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Articles: Enrollment & Retention

Transitions in senior academic and administrative staff can have nearly as much impact as a new president.

14 percent of students started their postsecondary education in a community college, then transferred to a four-year school and earned a bachelor’s degree within six years of entry.

If colleges choose to simply shutter older structures and let them sit unoccupied, it's important to remember that honesty is the best policy during campus tours, says David Hawkins, executive director for educational content and policy for the National Association for College Admission Counseling. (GettyImages.com: FozzyB)

The combination of the campus expansion boom of the past decade and the recent flattening of enrollment rates continues to create a significant backlog of deferred maintenance at many institutions, says report.

Trends in campus chapels mirror those of places of worship in general: New and renovated spaces are becoming more tech-enabled and multifunctional, with added emphasis on creating a gathering place for an entire community, regardless of religious denomination.

solidarity—About 300 students participated in an Amherst College protest against President Trump’s proposed policies regarding undocumented immigrants. (Takudzwa Tapfuma for The Amherst Student)

President Donald Trump has made immigration reform a centerpiece of his young administration. New policies include banning travelers from seven Muslim-majority countries from entering the U.S., and a plan to deport millions of undocumented immigrants.

Source: “International Branch Campuses - Trends and Developments 2016,” Observatory on Borderless Higher Ed

International branch campuses continue to offer American colleges and universities opportunities in branding, enrollment and research. And overseas countries, as luck would have it, are often as eager to host as U.S. universities are to set up shop. 

Many second-year-experience programs work with only a few thousand dollars in their coffers. Leaders of these initiatives forge partnerships with other departments to curb spending and help students pick majors, choose the right study abroad program or connect with faculty through advising and social events.

Researchers believe more universities need to join the growing number of schools focusing resources on sophomores.

Traditionally, student success programs have focused primarily on transitioning first-year students from home to college. But now more higher ed leaders are realizing that to retain students and help them make informed decisions, they must expand these efforts to sophomores.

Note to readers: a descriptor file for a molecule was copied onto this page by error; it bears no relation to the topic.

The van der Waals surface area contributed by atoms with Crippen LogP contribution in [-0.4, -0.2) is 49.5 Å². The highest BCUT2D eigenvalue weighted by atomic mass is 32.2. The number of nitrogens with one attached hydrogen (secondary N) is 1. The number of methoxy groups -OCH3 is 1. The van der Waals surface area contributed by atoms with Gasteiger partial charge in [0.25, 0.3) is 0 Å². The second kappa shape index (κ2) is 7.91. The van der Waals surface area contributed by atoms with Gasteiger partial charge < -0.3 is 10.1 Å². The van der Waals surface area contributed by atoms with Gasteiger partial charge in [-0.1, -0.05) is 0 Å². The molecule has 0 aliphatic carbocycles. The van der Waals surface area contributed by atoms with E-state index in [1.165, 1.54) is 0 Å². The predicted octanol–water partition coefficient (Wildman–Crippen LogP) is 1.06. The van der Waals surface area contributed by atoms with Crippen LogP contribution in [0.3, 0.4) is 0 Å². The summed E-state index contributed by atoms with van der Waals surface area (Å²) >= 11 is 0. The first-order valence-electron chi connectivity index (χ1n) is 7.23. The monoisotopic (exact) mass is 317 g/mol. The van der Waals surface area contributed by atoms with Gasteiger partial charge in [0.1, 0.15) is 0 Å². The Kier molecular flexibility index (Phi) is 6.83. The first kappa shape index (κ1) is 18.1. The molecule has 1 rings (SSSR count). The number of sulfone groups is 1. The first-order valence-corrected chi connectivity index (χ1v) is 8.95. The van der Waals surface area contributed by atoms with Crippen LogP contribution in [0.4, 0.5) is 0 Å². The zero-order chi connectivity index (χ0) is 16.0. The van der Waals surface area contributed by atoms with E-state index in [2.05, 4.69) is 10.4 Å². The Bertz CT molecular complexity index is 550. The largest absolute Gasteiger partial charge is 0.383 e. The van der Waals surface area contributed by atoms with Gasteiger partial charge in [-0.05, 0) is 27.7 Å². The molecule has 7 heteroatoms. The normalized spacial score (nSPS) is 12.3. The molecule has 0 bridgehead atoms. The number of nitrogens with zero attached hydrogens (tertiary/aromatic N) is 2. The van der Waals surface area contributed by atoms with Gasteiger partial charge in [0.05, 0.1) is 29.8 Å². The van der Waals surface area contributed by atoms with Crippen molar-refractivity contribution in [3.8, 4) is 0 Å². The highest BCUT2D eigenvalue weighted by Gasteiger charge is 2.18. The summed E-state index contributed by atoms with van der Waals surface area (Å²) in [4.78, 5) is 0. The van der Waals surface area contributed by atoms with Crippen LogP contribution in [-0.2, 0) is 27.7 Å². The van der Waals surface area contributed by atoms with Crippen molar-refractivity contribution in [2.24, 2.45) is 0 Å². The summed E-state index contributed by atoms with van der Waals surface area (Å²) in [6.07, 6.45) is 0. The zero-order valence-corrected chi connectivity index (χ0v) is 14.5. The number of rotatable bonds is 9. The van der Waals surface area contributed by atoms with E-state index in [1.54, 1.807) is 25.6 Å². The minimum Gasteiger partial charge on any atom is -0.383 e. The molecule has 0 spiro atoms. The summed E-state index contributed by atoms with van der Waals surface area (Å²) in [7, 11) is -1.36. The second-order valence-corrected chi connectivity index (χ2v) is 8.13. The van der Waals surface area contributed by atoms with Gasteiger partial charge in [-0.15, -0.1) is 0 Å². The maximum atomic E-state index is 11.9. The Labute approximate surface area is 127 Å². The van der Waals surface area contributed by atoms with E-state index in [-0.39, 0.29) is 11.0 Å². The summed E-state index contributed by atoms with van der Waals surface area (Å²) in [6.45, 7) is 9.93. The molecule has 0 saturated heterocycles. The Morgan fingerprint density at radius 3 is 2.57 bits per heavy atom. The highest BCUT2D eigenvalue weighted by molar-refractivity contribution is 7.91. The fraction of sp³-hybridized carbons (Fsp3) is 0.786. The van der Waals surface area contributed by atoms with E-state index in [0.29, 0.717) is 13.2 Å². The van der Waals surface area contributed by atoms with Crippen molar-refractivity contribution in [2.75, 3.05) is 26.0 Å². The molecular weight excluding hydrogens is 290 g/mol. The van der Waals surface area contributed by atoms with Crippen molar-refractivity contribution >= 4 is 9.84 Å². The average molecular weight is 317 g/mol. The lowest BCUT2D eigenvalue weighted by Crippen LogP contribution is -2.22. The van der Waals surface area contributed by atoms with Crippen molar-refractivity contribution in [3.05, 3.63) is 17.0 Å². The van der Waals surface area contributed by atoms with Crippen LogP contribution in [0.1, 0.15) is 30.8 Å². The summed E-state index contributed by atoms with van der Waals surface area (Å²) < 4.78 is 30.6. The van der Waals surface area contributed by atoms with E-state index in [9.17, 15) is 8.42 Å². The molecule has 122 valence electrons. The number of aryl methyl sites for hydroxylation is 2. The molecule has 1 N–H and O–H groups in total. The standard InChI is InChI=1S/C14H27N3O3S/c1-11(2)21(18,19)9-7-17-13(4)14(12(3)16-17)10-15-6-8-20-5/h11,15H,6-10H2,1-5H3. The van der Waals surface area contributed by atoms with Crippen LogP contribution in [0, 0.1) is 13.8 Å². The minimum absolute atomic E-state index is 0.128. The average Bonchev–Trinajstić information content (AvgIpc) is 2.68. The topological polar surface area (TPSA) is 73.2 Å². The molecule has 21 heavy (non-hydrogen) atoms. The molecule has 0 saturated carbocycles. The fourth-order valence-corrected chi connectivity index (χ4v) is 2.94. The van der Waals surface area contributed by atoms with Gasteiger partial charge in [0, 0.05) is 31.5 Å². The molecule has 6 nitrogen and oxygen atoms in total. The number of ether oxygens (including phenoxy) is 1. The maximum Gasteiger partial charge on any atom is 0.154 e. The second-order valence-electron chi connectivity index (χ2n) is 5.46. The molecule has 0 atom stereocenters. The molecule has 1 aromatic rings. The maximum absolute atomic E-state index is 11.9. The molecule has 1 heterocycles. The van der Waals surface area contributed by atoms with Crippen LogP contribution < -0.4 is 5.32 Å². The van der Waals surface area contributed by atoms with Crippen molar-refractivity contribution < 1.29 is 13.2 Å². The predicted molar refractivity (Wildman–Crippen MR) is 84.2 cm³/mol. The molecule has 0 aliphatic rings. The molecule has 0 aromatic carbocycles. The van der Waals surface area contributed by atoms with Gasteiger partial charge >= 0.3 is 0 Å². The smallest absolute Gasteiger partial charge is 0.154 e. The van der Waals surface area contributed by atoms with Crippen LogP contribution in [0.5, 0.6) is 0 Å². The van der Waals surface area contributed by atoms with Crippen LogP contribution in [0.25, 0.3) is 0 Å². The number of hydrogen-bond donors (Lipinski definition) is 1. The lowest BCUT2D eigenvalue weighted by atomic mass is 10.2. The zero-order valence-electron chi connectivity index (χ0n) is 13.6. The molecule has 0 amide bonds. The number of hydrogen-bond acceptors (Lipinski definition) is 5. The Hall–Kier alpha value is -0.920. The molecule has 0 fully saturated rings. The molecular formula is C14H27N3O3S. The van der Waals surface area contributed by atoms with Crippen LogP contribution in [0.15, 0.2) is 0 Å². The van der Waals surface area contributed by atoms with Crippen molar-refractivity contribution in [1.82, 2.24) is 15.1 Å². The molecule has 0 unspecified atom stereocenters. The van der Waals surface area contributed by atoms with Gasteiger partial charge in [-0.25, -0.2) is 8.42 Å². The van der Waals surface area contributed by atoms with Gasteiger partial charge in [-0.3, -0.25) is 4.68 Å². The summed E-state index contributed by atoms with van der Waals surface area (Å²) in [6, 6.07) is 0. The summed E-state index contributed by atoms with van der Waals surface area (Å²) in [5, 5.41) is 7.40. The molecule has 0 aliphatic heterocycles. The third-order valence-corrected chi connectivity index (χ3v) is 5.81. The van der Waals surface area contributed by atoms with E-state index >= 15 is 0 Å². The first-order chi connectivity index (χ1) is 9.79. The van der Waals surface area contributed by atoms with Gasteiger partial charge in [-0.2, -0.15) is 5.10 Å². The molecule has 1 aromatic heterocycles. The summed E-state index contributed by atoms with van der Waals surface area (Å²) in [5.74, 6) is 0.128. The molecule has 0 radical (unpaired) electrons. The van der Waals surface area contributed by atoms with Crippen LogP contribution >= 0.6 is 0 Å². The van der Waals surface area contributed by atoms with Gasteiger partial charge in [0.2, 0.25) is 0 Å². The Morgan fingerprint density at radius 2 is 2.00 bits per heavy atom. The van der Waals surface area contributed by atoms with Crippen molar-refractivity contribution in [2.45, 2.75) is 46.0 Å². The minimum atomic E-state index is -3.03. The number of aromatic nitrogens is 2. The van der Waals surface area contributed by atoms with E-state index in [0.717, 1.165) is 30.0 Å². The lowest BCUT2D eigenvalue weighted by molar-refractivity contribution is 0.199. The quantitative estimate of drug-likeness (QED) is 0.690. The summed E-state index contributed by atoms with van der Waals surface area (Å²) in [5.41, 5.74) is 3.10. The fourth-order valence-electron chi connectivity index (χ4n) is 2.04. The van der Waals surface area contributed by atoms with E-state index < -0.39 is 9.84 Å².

To keep Stanford front and center in the minds and hearts of its graduates, the university’s alumni association—like other institutions—is investing time on Facebook, Twitter and LinkedIn.

The largest capital project in Central Michigan University’s history, a new four-story, 170,000-square-foot Biosciences Building is a science showcase—right down to the numerous glass-walled labs that facilitate observation of ongoing research.

BEHIND THE SCENES—Taylor Hale, a GW college senior from Detroit, Michigan, filming live during the college’s Facebook Live tour.

The George Washington University live-streamed a campus tour via Facebook Live in December. It’s the first time the platform’s live-video streaming service has been used for that purpose, administrators at GW believe.

Recent lawsuits have alleged that certain colleges breached the Employee Retirement Income Security Act (ERISA), which states employers that sponsor retirement plans have a fiduciary responsibility to prudently manage those plans on the behalf of their employees.

Eight prominent universities—including University of Pennsylvania, Duke, Emory, Johns Hopkins, Vanderbilt and others—were hit with separate lawsuits in August 2016 alleging the institutions mishandled their employee retirement plans.

NEW OPPORTUNITIES—Current and former inmates of the Fishkill Correctional Facility north of New York City graduate in 2015 from a Nyack College program that has a 100 percent success rate in keeping its students from being sent back to prison. (Babita Patel)

In a recent off-Broadway production of West Side Story, directed by the provost of Nyack College, located north of New York City, the student who played Officer Krupke had once been arrested for impersonating a police officer.

MONTCLAIR, New Jersey—Montclair State had been a university for only a few years when Susan Cole took over as president in 1998. She wanted the job—her second presidency—because she saw vast, untapped potential on the campus of 12,000 students. She also felt certain that she could, pretty quickly, ensure the institution lived up to its new name.

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